Canada // The Canadian Rockies //

Waterton Lakes National Park

With an isolated location 264km from Calgary and well south of other Canadian Rockies parks, WATERTON LAKES NATIONAL PARK appears on maps to be simply an extension of the much larger Glacier National Park, across the US border. Yet, despite its modest size, the park’s 255km of trails are among the best made and most scenic in the Canadian Rockies. Because the park is compact and easily accessed from the only settlement, Waterton, it’s particularly superb for day-hikes, with most walks climaxing at small alpine lakes cradled in spectacular hanging valleys; a few hikes, like the Tamarack Trail, head over or along ridges to offer multi-day backcountry options.

There’s plenty for those not mad about hiking too, with attractive drives along two wonderfully scenic access roads, Akamina Parkway and Red Rock Parkway. Both probe west into the interior from Waterton and are dotted with viewpoints as well as spots to picnic, camp and rent boats.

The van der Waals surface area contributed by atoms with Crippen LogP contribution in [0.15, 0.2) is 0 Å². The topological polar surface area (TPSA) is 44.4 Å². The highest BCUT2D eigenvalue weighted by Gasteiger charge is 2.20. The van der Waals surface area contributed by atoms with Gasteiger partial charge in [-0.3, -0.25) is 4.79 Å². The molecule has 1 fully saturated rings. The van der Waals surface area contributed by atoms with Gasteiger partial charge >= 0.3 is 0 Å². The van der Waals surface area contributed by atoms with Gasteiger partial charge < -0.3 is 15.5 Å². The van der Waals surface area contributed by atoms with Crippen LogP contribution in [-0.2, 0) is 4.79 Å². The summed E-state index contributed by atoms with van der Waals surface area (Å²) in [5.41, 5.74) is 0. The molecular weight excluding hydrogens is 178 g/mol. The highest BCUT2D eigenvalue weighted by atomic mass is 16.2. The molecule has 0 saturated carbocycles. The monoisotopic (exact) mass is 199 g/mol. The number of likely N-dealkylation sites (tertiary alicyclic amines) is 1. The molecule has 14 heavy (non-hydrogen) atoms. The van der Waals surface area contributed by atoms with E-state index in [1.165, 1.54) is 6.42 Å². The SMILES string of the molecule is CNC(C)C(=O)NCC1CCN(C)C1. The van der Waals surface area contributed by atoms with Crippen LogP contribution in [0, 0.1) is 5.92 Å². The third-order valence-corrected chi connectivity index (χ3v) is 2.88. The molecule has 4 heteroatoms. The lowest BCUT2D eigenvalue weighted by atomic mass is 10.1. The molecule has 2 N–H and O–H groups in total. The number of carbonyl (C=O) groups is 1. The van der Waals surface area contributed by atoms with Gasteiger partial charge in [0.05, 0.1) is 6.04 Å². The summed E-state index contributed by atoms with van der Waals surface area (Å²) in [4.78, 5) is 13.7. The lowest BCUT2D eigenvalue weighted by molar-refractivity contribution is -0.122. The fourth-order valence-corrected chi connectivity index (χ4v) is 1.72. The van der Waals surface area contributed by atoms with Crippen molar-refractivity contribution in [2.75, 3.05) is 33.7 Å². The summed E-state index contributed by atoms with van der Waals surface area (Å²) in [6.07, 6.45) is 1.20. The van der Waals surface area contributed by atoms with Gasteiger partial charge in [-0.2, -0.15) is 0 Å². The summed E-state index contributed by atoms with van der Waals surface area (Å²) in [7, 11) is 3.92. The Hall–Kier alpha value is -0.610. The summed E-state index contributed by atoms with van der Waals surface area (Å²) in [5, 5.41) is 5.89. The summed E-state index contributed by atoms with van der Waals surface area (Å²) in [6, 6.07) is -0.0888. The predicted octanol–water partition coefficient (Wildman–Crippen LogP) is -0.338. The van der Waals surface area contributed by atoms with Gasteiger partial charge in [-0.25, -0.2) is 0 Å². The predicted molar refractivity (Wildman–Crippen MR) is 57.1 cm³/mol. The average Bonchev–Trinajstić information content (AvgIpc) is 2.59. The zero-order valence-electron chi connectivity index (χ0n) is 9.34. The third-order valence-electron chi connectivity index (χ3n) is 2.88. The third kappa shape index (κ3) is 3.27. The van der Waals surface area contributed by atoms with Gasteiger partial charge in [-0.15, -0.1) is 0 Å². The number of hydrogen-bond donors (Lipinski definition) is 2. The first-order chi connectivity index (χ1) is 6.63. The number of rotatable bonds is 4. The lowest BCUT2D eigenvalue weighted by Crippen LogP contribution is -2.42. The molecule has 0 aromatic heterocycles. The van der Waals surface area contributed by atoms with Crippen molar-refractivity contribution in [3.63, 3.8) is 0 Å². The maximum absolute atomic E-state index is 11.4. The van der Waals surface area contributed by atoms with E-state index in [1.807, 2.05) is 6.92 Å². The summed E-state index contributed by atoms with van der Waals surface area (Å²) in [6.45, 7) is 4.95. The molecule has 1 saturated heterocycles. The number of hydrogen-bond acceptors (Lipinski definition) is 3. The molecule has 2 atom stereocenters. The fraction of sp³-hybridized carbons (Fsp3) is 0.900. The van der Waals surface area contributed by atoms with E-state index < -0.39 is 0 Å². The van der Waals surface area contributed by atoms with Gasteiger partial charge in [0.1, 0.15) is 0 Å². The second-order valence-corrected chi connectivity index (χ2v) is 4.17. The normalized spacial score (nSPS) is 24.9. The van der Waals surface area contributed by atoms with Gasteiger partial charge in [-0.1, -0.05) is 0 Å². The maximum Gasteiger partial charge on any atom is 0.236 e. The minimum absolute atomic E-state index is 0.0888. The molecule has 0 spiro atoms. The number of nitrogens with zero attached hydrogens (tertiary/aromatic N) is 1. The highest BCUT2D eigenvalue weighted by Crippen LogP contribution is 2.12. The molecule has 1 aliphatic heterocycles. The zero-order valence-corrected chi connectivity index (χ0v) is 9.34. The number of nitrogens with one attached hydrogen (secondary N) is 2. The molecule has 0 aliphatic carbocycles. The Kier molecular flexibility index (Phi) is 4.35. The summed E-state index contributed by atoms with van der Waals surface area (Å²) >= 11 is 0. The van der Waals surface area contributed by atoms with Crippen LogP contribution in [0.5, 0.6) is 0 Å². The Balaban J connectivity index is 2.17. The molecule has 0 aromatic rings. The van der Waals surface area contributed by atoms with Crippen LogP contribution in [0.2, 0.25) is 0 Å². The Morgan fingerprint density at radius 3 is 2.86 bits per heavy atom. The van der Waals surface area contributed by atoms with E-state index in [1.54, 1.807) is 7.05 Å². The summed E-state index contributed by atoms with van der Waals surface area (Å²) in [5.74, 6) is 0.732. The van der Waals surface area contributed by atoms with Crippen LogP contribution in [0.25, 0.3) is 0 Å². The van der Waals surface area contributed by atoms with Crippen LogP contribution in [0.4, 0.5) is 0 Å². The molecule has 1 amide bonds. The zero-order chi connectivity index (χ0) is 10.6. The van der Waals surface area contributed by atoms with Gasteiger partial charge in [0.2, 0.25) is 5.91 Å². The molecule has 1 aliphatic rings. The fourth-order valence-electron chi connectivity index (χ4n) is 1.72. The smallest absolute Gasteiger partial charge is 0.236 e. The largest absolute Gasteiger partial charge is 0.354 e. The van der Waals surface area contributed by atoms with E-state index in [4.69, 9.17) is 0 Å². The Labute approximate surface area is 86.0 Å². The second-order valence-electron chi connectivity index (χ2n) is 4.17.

A National Park pass, costing $7.80, is required to enter Waterton Lakes; though the park is run in tandem with Glacier National Park, the two remain distinct, with separate entry fees.

Brief history

Up to nine thousand years ago the region provided a hunting ground for aboriginal peoples such as the Ktunaxa (Kootenay), from present-day BC, who crossed the mountains to fish and hunt bison on the prairie grasslands around Waterton. By about 1700, rival Blackfoot peoples had extended their sphere of influence here from central Alberta pushing out the Ktunaxa, but by the mid-nineteenth century they had retreated eastwards, leaving the region virtually uninhabited.

It was the Waterton area’s first permanent white resident, John George Brown, who first noticed globules of oil on Cameron Creek, a local river, a discovery that would bring entrepreneurs to ravage the region. Ironically, given Brown’s environmental zeal, he even helped start the local industry by skimming oil from the river, bottling it, and selling it to nearby settlements. In 1901 the Rocky Mountain Development Company struck oil, leading to western Canada’s first commercial oil well, which soon dried up; a monument on the Akamina Parkway now marks its original location.

Only in the 1920s, when the Great Northern Railway introduced a bus link from its Montana-to-Jasper railway, did tourists arrive in any numbers, and it was for them that the venerable Prince of Wales Hotel was built. In 1995 UNESCO declared Waterton a World Heritage Site.